Letters to the Editor

Freedom in computer labs worth the woes and problems
Re: “Lab computer ridden with viruses, problems” April 7

Brian Williams criticizes the freedoms afforded to the users in the Business building and argues for enhanced restrictions and tighter rules to be enacted so that he can be free from “spyware.”

The students of the College of Business are expected to stay abreast with the latest in technology and always be on the look out for the most efficient means of completing any given task. One of the goals of the college is to produce future professionals with the ability to adapt and thrive with change. This means that they will sometimes have to go outside the box to find applications and software to suit their needs.

For example the computer labs utilize MS Visio, a program that costs $499. An alternative that many of our students opt for is the SmartDraw program that offers a free trial version for students. It is user-friendly and obviously provides a cheaper alternative to COBA students. Williams’ alternative would force all students to conform to the provided software.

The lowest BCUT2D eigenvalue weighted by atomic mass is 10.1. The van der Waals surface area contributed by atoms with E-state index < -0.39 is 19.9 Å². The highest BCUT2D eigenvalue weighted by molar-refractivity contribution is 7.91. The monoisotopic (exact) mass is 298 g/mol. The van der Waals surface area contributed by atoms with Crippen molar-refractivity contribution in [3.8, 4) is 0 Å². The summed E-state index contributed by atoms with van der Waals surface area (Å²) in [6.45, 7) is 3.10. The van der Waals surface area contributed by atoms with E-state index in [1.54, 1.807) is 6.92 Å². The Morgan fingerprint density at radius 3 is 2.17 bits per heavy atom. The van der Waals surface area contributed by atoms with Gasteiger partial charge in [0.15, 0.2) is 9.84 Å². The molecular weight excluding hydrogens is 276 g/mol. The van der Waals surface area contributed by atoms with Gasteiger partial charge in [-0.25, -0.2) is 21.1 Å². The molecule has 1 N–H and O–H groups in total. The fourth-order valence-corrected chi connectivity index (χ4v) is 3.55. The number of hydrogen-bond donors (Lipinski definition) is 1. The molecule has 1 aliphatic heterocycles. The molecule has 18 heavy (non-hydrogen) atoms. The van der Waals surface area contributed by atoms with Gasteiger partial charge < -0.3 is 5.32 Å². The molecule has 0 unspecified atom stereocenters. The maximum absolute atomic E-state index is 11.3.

The choice becomes whether to continue the computer lab’s support of academic freedom by allowing students to use the computers in a proper manner, or simply become a totalitarian lab where the students are just ill-fated if they need unavailable software to complete or print out an assignment in which case they could blame that on the lab as well.

The average private/personal computer today has anywhere from 30 to 150 spyware programs installed on it. This figure comes from the several faculty and staff members who ask the technicians to clean their computers weekly. Even without the spyware, none of the computers in any campus labs is “private.”

If Williams is really concerned about privacy then he should make sure he also contacts the USF administration so that they do not continue to publish his address and phone number in the student directory. However, he should not expect other people to give up the convenience offered simply to give him the perception of privacy on what is a public computer.

The student body should be comforted in knowing that the freedoms this country fights for apply also in this computer lab.

Osvaldo Font is a senior majoring in management information systems and engineering physics.